OTTAWA - Canada is putting global security, including the volatile Afghan-Pakistan border situation, at the top of the agenda for next month's Group of Eight foreign ministers' meeting, The Canadian Press has learned.
Foreign Minister Lawrence Cannon, who is chairing the late March meeting, said he believes Canada has credibility on the Afghan issue even though it is withdrawing from a combat role next year.
In an interview, the minister disclosed the agenda for the meeting being held in Gatineau, Que., for the first time.
He said there will be three major topics under discussion - the porous Afghanistan-Pakistan border used by Taliban fighters to evade NATO forces, Iran's nuclear ambitions and strategies for dealing with "vulnerable states."
Prime Minister Stephen Harper has pledged to end Canada's combat role in Afghanistan next year, leading many analysts to say the country's international stature will suffer.
But Cannon disputes the assertion, saying Canada has earned its place at the table on matters dealing with Afghanistan.
"I don't think that Canada's foreign policy is only dependent on the fact that we have boots on the ground. It certainly helped because it did determine and establish our credibility as being people who have not only stepped up to the plate but delivered above and beyond expectations," Cannon said.
"I think we have established a great deal of credibility among our partners in the ISAF group."
Canada will effectively cease to be a member of the NATO-led International Security Assistance Force for Afghanistan when its 2,800 military personnel end their combat mission next year and begin returning to Canada.
Cannon said the plight of vulnerable countries will also be high on the agenda.
"I don't like using the world 'fragile,' " said Cannon, who singled out countries across Africa, as well as Yemen and Haiti as trouble spots that would feature in the March talks.
He said Canada would lead discussions at the G8 on how best to help Yemen fight the root causes of terrorism on its soil. He suggested a specific set of measures might be saved as a deliverable for the G8 leaders when they hold their summit in June.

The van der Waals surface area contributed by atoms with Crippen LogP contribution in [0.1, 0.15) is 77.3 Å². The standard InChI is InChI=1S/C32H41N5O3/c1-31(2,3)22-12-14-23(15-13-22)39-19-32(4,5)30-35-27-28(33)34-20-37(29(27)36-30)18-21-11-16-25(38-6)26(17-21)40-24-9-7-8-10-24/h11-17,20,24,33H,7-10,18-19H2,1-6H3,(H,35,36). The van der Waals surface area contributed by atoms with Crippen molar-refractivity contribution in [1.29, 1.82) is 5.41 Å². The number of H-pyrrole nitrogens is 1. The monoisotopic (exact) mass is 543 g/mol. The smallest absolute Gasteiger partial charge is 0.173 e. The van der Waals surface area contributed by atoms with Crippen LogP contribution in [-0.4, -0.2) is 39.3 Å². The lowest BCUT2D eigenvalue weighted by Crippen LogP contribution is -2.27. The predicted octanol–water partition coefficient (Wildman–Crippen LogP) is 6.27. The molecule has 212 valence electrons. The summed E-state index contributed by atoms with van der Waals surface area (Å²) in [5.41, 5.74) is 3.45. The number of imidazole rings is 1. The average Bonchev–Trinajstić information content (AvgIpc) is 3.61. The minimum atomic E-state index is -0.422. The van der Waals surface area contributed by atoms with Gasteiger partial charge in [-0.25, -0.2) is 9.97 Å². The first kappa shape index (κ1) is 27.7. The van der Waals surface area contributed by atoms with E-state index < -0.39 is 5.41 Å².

During a visit to Ottawa last month, Yemen's foreign minister asked for Canadian development assistance, including coast guard expertise, to fight terrorism in his country. The Yemen branch of al-Qaida took responsibility for the botched attempt to blow up a commercial airliner bound for Detroit on Christmas Day.
Canada holds the G8 presidency, which culminates with the leaders' summit in late June in Huntsville, Ont. The foreign ministers' meeting, across the Ottawa River from Parliament Hill, is the next major meeting on the G8 calendar following this month's gathering of finance ministers in Iqaluit.
Along with hosting the Winter Olympics, Harper has trumpeted the G8 and its companion G20 meeting immediately following in Toronto as evidence that 2010 is Canada's "international year."
But the pullout from Afghanistan poses a threat to the elevated stature that Canada has enjoyed with its closest ally, the United States. President Barack Obama and his top cabinet members have regularly lauded the sacrifice of Canadian soldiers, and the exceptional fighting capability of Forces personnel in southern Afghanistan, where the Taliban insurgency has inflicted the most violence.
Cannon suggested Canada's partnership with the U.S. in helping earthquake-ravaged Haiti will help keep Ottawa's profile high with Washington.
Canada took a leading role on helping Haiti by organizing on short notice a high-profile international meeting in Montreal that was attended by more than a dozen foreign ministers, major international aid agencies and representatives of world financial institutions.
"Canada is helpful," Cannon said. "We chart our foreign policy and in many regards we're like-minded with the Americans.
"The prime minister and the president are very practical individuals. They look at how do we fix situations."
Cannon also touted his relationship with his U.S. counterpart, Secretary of State Hillary Clinton, saying: "I get along marvellously well" with her.